Attempting to describe this game may be an exercise in futility. Not because it’s a bad game, but because it’s not actually a game. Media Molecule is instead building a sort of spiritual successor to Little Big Planet; providing a suite of tools to players and telling them to be creative.
Dreams is essentially a creation platform, offering players a simplified game development platform. The comes with a level builder, graphics assets, a sound mixer, and basic programming language. All of which are designed to make it easy for just about anyone to get started and building their own creations.
Creating levels is done in a very visual manner, with players first building their world and then setting triggers for events. All of which is done by dragging and dropping event boxes. It’s an impressive system considering that the interface is designed for use with a DualShock4 controller.
Almost everything can be altered in this mode. With the demo showing everything from a pixel art game to near 4K resolution mini-games. None of the games even need to be of the same genre; having been shown a simple party game with hammers and then being thrown into space fighter simulator.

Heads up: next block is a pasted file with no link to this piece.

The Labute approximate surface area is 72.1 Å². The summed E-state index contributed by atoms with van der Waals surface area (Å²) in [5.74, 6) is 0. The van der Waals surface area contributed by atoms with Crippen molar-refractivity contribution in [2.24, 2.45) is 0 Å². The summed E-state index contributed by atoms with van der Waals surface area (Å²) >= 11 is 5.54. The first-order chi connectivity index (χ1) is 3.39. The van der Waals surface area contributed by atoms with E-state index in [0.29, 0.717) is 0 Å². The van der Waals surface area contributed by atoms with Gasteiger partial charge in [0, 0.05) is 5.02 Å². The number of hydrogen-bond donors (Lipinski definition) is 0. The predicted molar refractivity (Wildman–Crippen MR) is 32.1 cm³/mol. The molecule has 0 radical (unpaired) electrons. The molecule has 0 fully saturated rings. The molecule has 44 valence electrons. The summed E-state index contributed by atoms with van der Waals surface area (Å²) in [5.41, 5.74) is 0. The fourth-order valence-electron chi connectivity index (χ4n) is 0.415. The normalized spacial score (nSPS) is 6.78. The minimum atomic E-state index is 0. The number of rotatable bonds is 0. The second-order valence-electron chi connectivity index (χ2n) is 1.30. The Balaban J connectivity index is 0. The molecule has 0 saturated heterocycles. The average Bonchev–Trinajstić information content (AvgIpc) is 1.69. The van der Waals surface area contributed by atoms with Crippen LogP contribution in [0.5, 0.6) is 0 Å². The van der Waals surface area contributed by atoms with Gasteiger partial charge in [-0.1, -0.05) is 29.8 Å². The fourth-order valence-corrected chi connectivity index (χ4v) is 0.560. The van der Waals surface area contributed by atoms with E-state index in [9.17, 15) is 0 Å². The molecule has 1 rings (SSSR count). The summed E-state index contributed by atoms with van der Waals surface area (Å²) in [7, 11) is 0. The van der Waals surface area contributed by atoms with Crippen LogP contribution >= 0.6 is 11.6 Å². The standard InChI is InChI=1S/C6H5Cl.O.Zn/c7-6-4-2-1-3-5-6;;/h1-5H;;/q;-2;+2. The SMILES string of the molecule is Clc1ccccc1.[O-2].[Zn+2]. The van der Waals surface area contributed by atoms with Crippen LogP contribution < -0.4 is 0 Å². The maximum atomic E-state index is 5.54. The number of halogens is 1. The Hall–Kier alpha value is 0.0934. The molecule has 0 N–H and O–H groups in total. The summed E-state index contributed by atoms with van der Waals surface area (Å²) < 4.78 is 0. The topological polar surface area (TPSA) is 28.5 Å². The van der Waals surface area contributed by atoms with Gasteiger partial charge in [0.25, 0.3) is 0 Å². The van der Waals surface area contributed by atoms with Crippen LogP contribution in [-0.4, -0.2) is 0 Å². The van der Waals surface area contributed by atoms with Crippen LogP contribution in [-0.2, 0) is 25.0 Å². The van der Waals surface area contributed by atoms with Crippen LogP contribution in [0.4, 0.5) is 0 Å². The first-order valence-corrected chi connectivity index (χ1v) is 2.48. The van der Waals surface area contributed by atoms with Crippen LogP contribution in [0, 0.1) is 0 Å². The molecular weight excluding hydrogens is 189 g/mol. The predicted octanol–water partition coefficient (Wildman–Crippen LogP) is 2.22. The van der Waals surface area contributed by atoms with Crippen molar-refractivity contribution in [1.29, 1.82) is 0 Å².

The sound mixer is equally interesting. Allowing players to create their own music by inputting notes for a variety of instruments. It also comes with an expanded control board for layering music and creating something more complex.
Players don’t even need to be building games, since the platform is also more than capable of handling simple animations or making music videos. Creating something that really is limited by the imagination.
Naturally, creations made in Dreams can be shared through an online community. Media Molecule is also opening up Dreams for multiplayer development; allowing multiple people to work on the same project. Either through the same console or over an internet connection.
Grasping the extent of Dreams actually requires a hands on demonstration, with someone to explain everything that is happening. Something that Sony Interactive Entertainment appreciated and helpfully supplied a developer to show off the potential of the game.
This is admittedly not a game for everyone. Getting anything done will require a whole lot of dedication, and the learning curve is going to be a lot steeper than most console games. However, it is likely to appeal to budding game designers who want a simple platform to begin testing their ideas. Perhaps before moving on to bigger things.
Dreams is perhaps the most interesting thing to come out of E3 2018. It may not be a blockbuster hit, but it’s nice to see Sony Interactive Entertain provide a space for these kinds of ideas.